Judge rules Ed Sheeran may have plagiarized Marvin Gaye’s ‘Let’s Get It On’
Sheeran, 27, was sued by the estate of late songwriter Ed Townsend for allegedly “ripping off” Let’s Get It On — the 1973 hit Townsend co-wrote with the late Marvin Gaye.
Thinking Out Loud is the song in question. It comes from Sheeran’s second studio album, Multiply (2014), which is often stylized as x. Stanton decided that there were “substantial similarities” between the songs, particularly with the rhythm in the drum and bass arrangements.
The judge was unsure if the rhythm and melody of Let’s Get It On was original enough to be protected by copyright. He further suggested a jury should decide whether Sheeran, his publishers (Sony/ATV) or his record label (Atlantic Records) would be liable for any resulting charges.
Stanton added that common listeners may find that the songs explore the same subject matter. However, Gaye’s hit was intended to radiate a sexual and sultry vibe as opposed to Thinking Out Loud, which exists as one of Sheeran’s many sweet and heartfelt love songs.
Since the inception of the lawsuit, Sheeran has denied all claims that he copied Let’s Get It On.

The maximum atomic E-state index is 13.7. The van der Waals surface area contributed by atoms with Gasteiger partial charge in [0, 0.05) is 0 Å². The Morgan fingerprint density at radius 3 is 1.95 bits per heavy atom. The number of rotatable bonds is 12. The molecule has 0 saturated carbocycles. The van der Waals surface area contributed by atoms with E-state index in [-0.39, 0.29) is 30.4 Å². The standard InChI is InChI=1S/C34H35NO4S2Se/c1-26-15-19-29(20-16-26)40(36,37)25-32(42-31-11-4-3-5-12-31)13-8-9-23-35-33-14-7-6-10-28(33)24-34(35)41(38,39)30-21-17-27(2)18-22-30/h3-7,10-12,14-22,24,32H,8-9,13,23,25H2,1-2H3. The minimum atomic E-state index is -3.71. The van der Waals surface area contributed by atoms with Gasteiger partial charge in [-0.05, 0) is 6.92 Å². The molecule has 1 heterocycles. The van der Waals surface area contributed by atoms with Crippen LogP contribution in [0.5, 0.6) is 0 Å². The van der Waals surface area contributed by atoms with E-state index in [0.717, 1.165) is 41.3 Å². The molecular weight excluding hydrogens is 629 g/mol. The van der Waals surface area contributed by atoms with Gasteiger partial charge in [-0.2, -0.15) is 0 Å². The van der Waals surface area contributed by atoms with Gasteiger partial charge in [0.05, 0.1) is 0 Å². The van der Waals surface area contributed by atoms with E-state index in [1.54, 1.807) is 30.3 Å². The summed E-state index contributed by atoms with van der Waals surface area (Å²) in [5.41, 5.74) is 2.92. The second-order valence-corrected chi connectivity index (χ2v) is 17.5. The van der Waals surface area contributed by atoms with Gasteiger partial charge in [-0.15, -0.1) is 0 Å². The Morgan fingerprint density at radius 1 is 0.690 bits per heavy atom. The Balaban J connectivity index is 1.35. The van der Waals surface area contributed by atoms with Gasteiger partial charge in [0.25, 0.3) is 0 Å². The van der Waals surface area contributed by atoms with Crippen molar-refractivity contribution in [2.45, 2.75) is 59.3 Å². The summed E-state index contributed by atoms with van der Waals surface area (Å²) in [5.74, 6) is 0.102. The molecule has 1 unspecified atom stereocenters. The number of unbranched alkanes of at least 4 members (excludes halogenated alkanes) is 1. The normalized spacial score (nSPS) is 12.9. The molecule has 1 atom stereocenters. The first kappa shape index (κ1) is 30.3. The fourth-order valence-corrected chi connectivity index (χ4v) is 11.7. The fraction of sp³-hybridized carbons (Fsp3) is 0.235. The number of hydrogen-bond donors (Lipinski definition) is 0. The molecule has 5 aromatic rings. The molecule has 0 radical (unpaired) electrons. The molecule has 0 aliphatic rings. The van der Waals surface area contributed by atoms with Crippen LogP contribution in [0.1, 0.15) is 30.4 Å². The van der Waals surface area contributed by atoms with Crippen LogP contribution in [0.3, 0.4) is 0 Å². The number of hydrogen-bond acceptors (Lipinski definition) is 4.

This is Sheeran’s third count of apparent “infringement” in the last few years. He was previously sought out for Photograph and Shape of You — 2017’s worldwide smash hit — from his latest album, Divide (or ÷).
It’s also the second case of copyright infringement involving Gaye’s music in the last year. His estate filed against Robin Thicke and Pharrell Williams for their collaboration on the 2013 smash hit Blurred Lines.
Gaye’s family sued the duo after Thicke himself admitted the 1977 single Got to Give It Up was an inspiration for their song.
After five years of court dates, the suit was lost last December. Thicke, Williams and the More Water from Nazareth publishing company were ordered to pay US$5 million in fees.
The ending verdict was decided that the Gaye family are now entitled to receive 50 per cent of songwriting royalties from Blurred Lines.
In an official document, Stanton highlighted a “seamless transition” between the two songs during one of Sheeran’s live performances on the Divide world tour, suggesting that Sheeran had ill intentions.
The documents were signed on Wednesday to ensure the lawsuit will proceed. As of this writing, the Brit-pop sensation has not made any comments.
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